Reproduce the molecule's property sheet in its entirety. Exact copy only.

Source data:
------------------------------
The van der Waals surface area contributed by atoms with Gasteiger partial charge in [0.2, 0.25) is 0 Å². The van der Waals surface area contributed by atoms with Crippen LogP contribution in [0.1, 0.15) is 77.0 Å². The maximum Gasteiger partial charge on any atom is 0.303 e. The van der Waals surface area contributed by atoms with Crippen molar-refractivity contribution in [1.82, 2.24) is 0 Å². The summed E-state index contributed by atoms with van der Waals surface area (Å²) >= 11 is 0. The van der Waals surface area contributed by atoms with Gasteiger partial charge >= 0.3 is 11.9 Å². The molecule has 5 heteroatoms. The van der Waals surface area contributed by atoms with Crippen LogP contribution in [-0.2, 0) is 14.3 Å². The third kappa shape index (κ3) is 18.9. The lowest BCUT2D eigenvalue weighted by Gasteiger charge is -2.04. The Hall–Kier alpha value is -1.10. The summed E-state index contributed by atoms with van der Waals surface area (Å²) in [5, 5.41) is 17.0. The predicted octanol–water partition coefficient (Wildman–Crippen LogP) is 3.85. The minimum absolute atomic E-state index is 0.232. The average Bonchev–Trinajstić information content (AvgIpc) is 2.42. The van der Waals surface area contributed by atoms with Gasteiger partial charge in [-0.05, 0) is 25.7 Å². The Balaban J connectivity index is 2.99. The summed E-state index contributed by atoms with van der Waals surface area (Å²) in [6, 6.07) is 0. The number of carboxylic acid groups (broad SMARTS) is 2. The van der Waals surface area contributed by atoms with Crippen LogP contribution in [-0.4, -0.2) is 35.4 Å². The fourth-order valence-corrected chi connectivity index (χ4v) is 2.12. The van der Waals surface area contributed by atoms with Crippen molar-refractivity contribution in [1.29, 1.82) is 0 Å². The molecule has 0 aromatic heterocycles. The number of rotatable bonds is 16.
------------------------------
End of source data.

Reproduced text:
The van der Waals surface area contributed by atoms with Gasteiger partial charge in [0.2, 0.25) is 0 Å². The van der Waals surface area contributed by atoms with Crippen LogP contribution in [0.1, 0.15) is 77.0 Å². The maximum Gasteiger partial charge on any atom is 0.303 e. The van der Waals surface area contributed by atoms with Crippen molar-refractivity contribution in [1.82, 2.24) is 0 Å². The summed E-state index contributed by atoms with van der Waals surface area (Å²) >= 11 is 0. The van der Waals surface area contributed by atoms with Gasteiger partial charge >= 0.3 is 11.9 Å². The molecule has 5 heteroatoms. The van der Waals surface area contributed by atoms with Crippen LogP contribution in [-0.2, 0) is 14.3 Å². The third kappa shape index (κ3) is 18.9. The lowest BCUT2D eigenvalue weighted by Gasteiger charge is -2.04. The Hall–Kier alpha value is -1.10. The summed E-state index contributed by atoms with van der Waals surface area (Å²) in [5, 5.41) is 17.0. The predicted octanol–water partition coefficient (Wildman–Crippen LogP) is 3.85. The minimum absolute atomic E-state index is 0.232. The average Bonchev–Trinajstić information content (AvgIpc) is 2.42. The van der Waals surface area contributed by atoms with Gasteiger partial charge in [-0.05, 0) is 25.7 Å². The Balaban J connectivity index is 2.99. The summed E-state index contributed by atoms with van der Waals surface area (Å²) in [6, 6.07) is 0. The number of carboxylic acid groups (broad SMARTS) is 2. The van der Waals surface area contributed by atoms with Crippen LogP contribution in [-0.4, -0.2) is 35.4 Å². The fourth-order valence-corrected chi connectivity index (χ4v) is 2.12. The van der Waals surface area contributed by atoms with Crippen molar-refractivity contribution in [1.29, 1.82) is 0 Å². The molecule has 0 aromatic heterocycles. The number of rotatable bonds is 16.